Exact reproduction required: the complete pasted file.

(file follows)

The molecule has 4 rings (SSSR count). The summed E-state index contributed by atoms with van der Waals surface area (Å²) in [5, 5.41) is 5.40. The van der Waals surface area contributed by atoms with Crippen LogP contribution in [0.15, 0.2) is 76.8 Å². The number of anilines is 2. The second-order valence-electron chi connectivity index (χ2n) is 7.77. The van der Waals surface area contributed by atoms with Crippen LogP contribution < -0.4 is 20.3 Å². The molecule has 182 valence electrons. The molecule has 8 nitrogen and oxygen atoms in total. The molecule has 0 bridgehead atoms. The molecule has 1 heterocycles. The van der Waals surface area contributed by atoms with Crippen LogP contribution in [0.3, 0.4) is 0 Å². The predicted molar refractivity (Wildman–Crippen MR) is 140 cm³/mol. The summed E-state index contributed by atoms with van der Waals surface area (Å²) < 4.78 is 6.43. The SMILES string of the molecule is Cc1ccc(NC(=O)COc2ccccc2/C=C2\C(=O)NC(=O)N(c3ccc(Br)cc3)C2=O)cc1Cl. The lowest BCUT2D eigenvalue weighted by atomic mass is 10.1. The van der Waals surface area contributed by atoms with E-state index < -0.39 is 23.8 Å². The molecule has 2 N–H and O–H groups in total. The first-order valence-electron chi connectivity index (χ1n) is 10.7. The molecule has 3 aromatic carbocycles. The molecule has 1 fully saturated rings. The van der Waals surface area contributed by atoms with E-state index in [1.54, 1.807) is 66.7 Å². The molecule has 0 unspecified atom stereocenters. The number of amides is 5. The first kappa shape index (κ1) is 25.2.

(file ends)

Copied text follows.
The molecule has 4 rings (SSSR count). The summed E-state index contributed by atoms with van der Waals surface area (Å²) in [5, 5.41) is 5.40. The van der Waals surface area contributed by atoms with Crippen LogP contribution in [0.15, 0.2) is 76.8 Å². The number of anilines is 2. The second-order valence-electron chi connectivity index (χ2n) is 7.77. The van der Waals surface area contributed by atoms with Crippen LogP contribution < -0.4 is 20.3 Å². The molecule has 182 valence electrons. The molecule has 8 nitrogen and oxygen atoms in total. The molecule has 0 bridgehead atoms. The molecule has 1 heterocycles. The van der Waals surface area contributed by atoms with Crippen LogP contribution in [0.3, 0.4) is 0 Å². The predicted molar refractivity (Wildman–Crippen MR) is 140 cm³/mol. The summed E-state index contributed by atoms with van der Waals surface area (Å²) < 4.78 is 6.43. The SMILES string of the molecule is Cc1ccc(NC(=O)COc2ccccc2/C=C2\C(=O)NC(=O)N(c3ccc(Br)cc3)C2=O)cc1Cl. The lowest BCUT2D eigenvalue weighted by atomic mass is 10.1. The van der Waals surface area contributed by atoms with E-state index < -0.39 is 23.8 Å². The molecule has 2 N–H and O–H groups in total. The first-order valence-electron chi connectivity index (χ1n) is 10.7. The molecule has 3 aromatic carbocycles. The molecule has 1 fully saturated rings. The van der Waals surface area contributed by atoms with E-state index in [1.54, 1.807) is 66.7 Å². The molecule has 0 unspecified atom stereocenters. The number of amides is 5. The first kappa shape index (κ1) is 25.2.